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What do you do when you want to push management?


beerbaron
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I write management / IR an email and make a concise and clear case for why i think they should consider or do XYZ.  You may not have any influence, or you may and you just won't ever know.

 

If small investors never raise their voice and just assume no one will listen, they will be right.

 

I wrote ORH management after the first offer from Fairfax explaining to them why I wouldn't accept any offer below $64/share.  They probably didn't take my small opinion into account, but if I didn't send it, then I know they wouldn't have.

 

Vote your proxies and act like an owner, otherwise you may get what you expect.  But keep your expectations set properly.

 

Ben

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Good advice,but take it one step more if you have a signficant holding of a stock,  Ask IR for a brief appt. to talk with the CEO, just to get to know him better--no hostile agenda.  If it's a good Co with a good CEO, you will probably be pleasantly surprised to get to see him unless it's a mega cap.  Being a relatively small stockholder may even be an advantage, less threatening to a CEO  who may be subject to criticism. :)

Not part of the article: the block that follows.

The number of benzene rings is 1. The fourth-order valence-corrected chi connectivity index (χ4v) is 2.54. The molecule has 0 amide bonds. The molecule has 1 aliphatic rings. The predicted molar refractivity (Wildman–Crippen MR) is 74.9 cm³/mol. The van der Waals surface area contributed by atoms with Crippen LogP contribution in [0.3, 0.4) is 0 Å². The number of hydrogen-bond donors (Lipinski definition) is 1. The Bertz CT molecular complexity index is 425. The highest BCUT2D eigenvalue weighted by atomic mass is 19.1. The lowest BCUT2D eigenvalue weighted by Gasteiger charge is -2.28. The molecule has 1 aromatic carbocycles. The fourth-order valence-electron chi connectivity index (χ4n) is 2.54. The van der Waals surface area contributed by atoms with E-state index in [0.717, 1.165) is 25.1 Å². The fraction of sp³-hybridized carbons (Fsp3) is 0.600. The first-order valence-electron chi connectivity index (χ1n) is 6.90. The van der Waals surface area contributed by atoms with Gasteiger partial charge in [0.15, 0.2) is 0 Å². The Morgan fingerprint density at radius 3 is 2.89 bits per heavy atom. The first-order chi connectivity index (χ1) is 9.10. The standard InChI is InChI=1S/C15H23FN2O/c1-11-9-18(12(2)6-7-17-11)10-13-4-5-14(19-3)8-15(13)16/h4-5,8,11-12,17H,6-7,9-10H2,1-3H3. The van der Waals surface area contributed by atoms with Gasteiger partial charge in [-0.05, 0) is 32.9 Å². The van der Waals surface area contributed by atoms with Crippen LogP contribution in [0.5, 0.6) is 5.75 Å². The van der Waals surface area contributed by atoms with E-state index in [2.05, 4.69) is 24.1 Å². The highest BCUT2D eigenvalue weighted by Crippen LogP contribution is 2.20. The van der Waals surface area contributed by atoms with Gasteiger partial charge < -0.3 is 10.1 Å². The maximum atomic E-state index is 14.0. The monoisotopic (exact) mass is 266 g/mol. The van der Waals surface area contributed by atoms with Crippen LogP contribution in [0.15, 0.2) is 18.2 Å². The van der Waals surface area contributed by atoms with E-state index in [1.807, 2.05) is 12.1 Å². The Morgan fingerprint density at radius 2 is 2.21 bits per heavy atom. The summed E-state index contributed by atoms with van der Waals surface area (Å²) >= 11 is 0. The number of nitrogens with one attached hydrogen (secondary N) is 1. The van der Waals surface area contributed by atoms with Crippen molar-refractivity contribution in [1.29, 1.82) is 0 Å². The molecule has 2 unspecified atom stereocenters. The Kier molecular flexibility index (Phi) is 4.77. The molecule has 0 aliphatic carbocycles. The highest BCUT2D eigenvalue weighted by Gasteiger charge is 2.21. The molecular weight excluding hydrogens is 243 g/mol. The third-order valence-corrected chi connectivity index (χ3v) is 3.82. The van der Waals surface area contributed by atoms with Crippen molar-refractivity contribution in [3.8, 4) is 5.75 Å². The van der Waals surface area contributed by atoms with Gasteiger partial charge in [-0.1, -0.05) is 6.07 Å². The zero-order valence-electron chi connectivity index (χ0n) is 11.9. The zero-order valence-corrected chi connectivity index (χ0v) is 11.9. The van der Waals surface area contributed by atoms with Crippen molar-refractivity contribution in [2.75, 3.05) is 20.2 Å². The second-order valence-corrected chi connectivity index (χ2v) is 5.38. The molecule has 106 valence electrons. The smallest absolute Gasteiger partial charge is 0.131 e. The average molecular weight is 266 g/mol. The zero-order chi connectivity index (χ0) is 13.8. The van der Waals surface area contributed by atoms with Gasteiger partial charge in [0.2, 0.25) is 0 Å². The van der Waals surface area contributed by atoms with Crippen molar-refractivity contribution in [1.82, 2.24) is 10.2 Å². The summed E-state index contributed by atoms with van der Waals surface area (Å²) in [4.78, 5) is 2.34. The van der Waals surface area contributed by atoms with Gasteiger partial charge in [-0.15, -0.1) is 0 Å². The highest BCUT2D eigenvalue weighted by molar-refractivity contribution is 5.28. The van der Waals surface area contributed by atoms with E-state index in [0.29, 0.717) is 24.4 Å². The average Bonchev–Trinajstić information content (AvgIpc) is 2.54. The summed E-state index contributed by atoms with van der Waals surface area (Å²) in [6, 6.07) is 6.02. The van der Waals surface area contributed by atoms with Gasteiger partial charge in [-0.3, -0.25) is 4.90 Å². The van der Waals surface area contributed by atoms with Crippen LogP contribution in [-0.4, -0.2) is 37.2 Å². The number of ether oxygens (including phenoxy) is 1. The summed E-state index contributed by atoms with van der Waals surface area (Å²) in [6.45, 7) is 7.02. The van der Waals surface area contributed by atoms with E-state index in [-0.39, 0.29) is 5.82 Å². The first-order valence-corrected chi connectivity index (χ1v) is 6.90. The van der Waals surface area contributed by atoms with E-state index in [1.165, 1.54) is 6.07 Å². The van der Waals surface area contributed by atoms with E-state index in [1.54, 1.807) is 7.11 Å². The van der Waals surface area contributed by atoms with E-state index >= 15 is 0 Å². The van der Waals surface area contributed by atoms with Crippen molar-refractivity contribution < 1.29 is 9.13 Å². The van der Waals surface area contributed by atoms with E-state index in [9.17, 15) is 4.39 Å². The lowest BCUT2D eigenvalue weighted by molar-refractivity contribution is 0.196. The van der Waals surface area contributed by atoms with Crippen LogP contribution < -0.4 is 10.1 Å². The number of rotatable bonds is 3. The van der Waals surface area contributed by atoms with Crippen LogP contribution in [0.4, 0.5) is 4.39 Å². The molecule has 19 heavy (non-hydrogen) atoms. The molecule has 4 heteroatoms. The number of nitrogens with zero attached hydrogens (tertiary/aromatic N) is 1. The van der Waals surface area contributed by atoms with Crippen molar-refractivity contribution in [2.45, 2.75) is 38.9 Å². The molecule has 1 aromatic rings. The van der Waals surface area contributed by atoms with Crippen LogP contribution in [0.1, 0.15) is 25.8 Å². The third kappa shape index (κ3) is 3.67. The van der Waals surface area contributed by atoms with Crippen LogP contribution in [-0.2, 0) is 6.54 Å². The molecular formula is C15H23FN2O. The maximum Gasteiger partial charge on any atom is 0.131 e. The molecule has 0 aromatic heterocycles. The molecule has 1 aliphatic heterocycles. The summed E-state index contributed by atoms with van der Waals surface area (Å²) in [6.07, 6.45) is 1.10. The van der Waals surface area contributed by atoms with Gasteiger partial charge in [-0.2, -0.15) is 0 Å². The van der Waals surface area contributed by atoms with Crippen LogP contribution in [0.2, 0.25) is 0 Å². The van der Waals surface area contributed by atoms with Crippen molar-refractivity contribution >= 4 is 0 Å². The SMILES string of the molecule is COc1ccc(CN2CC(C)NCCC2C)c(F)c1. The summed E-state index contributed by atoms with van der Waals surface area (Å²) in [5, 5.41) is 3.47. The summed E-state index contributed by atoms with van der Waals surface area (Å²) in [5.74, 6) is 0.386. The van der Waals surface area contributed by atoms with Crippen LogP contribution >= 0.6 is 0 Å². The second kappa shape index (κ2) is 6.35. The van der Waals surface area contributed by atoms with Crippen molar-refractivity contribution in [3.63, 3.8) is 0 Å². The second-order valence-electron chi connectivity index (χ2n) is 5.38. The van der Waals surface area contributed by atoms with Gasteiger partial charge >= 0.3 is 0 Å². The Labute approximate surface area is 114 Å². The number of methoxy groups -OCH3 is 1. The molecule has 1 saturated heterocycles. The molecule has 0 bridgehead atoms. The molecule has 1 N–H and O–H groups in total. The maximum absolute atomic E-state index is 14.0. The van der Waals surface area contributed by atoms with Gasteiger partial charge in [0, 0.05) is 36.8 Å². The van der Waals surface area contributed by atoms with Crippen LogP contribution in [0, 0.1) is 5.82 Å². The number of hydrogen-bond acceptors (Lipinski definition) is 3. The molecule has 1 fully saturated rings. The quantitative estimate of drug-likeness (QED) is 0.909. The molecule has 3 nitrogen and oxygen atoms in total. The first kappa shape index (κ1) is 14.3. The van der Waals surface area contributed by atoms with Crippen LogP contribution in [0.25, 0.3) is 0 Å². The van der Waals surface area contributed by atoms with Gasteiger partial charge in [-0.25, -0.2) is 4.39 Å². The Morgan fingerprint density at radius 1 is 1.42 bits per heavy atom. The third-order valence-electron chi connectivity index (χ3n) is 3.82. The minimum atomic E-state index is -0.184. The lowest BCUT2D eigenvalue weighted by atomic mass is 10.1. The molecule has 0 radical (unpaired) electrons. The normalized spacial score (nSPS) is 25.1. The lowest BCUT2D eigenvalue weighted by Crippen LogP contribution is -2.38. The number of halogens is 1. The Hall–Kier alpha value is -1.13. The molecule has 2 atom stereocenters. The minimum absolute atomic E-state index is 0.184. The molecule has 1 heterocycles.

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My first week as a research assistant for a buy side firm (many years ago) my boss asked me to get a feel for a company that was in the electric motor business, way before "green" had anything to do with the environment. He said after researching the company to call the CEO and ask him any questions I might have, and then present my case to him. It was a great first week to learn that as a kid I could call the CEO of a decent size company and chat with him for 20 minutes about anything I wanted.

 

So, my recommendation is just to pick up the phone and give the CEO or CFO, or corporate finance dept, or whomever, a call and voice your concerns. I think you would be surprised at some of the frank responses you will get.

 

One other tip I learned when i got my next job at an associate at a smaller less reputable buy side firm, was that you could be anybody on the phone. To get a good bit of a CEO's time at a larger company, you can be anybody on the other line, if you think it will help to get him to call you back, which can be annoying. While this may be frowned upon, it is done quite frequently by the smaller shops looking to get information from larger companies, where the phone calls only tend to be returned from the CEO if he "has the time". I've even had a colleague pretend he worked for the WSJ just to get a phone call returned from Bob Nardelli, back when he was at the Depot.

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